Strategic shift paved way for Vattenfall’s record-breaking deal
In September, Swedish state-owned utility Vattenfall won contracts to build two offshore wind farms totalling 350MW in Danish waters, at a levelised cost of energy of €64/MWh.
It was a record low price until last week, when it was beaten by a familiar company: itself.
Vattenfall has now won the tender to build the 600MW Kriegers Flak project in the waters off Denmark at €49.90/MWh, which is the lowest levelised cost of energy for an offshore wind farm achieved so far. In comparison, Dong Energy’s €72.70/MWh at the 700MW Borssele 1 and 2 schemes, which was announced in July, almost looks pedestrian.
How Vattenfall has been able to score two records in such a short time?
Well, at Kriegers Flak, all transmission costs are set to be covered by Danish grid operator Energinet.dk. This contributes to cost cuts for Vattenfall. However, Dong’s €72.70/MWh at Borssele also discounts transmission costs, so it is a fair comparison.
In our view, this new record owes more to the utility’s strategy over the last three years.
Vattenfall has been focusing more on its wind investments since it started a wider review of its business strategy in 2014, to shift from conventional power to low-emission power sources. It has chosen wind energy as leading resource to drive this shift and, in January 2015, it created a separated division to focus only on the sector. This focus on wind has bolstered Vattenfall’s ability to win tenders. Now it has to deliver the projects.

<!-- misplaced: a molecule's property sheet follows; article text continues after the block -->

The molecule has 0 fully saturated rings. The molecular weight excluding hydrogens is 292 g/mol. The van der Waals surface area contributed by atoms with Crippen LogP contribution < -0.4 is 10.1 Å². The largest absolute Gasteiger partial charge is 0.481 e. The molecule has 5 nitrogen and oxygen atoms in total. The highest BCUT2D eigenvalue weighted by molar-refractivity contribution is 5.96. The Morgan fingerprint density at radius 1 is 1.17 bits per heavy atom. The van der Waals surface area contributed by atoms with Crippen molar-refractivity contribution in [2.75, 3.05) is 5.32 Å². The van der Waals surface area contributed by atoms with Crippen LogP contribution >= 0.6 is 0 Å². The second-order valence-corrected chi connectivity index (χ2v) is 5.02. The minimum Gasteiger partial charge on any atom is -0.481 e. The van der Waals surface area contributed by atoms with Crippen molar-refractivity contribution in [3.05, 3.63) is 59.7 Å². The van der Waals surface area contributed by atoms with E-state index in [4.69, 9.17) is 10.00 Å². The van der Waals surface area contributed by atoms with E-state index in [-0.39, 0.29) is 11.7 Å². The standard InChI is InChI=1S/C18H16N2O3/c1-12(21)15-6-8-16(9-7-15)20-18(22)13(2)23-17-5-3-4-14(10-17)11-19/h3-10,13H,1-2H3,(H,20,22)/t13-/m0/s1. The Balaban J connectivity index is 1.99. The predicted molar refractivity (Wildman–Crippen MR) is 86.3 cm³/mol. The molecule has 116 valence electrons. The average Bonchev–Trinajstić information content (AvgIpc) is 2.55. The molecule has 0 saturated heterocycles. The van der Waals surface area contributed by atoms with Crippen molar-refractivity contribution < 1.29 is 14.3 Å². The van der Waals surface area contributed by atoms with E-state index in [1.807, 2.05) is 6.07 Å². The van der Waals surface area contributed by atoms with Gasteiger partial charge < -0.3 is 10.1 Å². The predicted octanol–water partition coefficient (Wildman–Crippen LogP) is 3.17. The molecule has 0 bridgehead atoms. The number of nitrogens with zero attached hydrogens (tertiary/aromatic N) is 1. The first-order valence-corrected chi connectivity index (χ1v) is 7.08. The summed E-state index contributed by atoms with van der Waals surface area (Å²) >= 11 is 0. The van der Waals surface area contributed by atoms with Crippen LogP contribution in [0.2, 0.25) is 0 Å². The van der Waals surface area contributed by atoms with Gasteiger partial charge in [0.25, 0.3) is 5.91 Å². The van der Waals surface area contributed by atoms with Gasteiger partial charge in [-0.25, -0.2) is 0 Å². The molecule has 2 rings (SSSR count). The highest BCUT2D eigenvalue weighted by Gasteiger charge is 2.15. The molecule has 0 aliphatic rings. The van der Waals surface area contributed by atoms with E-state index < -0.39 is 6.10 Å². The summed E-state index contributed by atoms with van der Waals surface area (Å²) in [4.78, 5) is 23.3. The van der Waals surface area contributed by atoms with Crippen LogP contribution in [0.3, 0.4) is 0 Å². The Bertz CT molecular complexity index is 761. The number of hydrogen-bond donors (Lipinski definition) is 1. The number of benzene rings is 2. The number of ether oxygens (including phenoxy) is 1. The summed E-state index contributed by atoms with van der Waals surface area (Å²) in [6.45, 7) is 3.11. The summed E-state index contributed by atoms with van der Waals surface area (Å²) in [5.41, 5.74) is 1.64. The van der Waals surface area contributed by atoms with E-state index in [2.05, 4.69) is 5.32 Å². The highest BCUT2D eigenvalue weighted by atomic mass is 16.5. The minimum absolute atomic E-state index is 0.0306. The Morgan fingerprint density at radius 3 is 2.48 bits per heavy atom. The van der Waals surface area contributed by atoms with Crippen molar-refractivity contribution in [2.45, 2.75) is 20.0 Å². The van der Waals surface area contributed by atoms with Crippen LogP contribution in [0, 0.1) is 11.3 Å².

Overall, falling prices are good news for consumers and the long-term health of the industry. They allow wind to become a cheaper source of energy and, hence, to become more competitive compared to other sources, and attract more investment.
However, ever-cheaper auction prices also squeeze profit margins. The risk is that prices could go so low that they make it more difficult for winning bidders to bring their projects to completion. Vattenfall is betting that ongoing advances in technology and favourable financing conditions, due to record low interest rates, will help to mitigate that risk by the time Kriegers Flak completes in 2021.
And we think it is right to be positive. We have seen in the last few years that cost-cutting in offshore wind happens much faster than we think. If this continues then Vattenfall will be well-placed to benefit.